CHICAGO-While police and fire officials sifted through charred remains of the 29th floor to determine the cause of Monday night’s blaze at 135 S. LaSalle St., LaSalle Bank employees and building management got kudos for paying attention to most of their disaster training. Unlike the October 2003 high-rise fire at 69 W. Washington Blvd. that killed six Cook County employees, there were no fatalities Monday night even though 23 firefighters were among those taken to area hospitals during more than five hours battling the blaze.

The fire department’s public education unit visited the 45-story, 1.4-million-sf bank headquarters Oct. 21 to conduct a drill, fire commissioner Cortez Trotter reported. “This is one of the buildings we’ve been able to reach out to and conduct these drills,” he said during a press conference Tuesday.

In addition, the building’s management team from Jones Lang LaSalle and engineering staff also cooperated by sharing floor plans with firefighters as well as developing a disaster plan. “They had a working knowledge of the building, they had a working knowledge of the plans and a working knowledge of the fire department’s expectations,” Trotter said.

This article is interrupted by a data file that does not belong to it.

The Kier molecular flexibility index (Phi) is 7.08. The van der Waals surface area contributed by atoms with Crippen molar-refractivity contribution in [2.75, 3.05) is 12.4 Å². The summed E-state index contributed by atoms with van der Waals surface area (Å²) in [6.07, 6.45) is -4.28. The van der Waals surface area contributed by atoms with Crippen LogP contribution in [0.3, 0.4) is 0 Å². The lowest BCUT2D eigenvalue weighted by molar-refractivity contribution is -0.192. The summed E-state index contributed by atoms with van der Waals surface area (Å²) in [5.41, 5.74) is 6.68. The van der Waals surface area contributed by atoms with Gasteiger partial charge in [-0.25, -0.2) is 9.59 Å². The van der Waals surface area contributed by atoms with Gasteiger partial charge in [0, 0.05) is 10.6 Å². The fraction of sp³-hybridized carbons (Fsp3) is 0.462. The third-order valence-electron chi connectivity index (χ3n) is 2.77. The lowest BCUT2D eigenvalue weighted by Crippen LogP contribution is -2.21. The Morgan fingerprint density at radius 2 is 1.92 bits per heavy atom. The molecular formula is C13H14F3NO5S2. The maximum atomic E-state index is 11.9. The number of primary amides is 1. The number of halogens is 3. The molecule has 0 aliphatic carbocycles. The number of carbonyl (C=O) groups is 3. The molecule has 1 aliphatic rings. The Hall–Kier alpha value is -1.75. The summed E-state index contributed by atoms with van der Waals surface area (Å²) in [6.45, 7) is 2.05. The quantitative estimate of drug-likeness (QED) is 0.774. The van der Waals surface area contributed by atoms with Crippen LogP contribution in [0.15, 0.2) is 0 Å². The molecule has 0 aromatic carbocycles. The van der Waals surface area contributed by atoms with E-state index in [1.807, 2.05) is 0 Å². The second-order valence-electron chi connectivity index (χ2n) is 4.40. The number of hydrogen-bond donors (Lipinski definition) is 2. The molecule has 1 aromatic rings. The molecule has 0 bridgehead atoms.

Also unlike the Cook County Administration building, stairwell doors do not lock behind occupants using them, Trotter noted. The building also was being retrofitted for a sprinkler system, something that is likely to be required by the city council later this month. “Some of the things they had in place were not even required,” Trotter said of 135 S. LaSalle St.

About 500 employees were in the building in the early evening hours Monday night, and they largely heeded one of the fire department’s tenets–stay in place as long as possible until help arrives. The department’s rapid ascent team was able to find employees trapped on the upper floors and usher them to safety.

However, Trotter usually would rather not see windows opened, or broken from the inside. Some workers opened windows in the 70-year-old building, saying later they did so believing it was a matter of life or death. That often fuels a fire, Trotter said, but noted the open windows tended to be far from the 29th-floor source.

With hardwood floors, as well as computers and other office equipment in the bank’s trust department, there was plenty of fuel to be had, Trotter noted. The department, which had 450 firefighters and one-third of its equipment at the scene, also was hampered by fighting a high-rise fire on narrow LaSalle Street.

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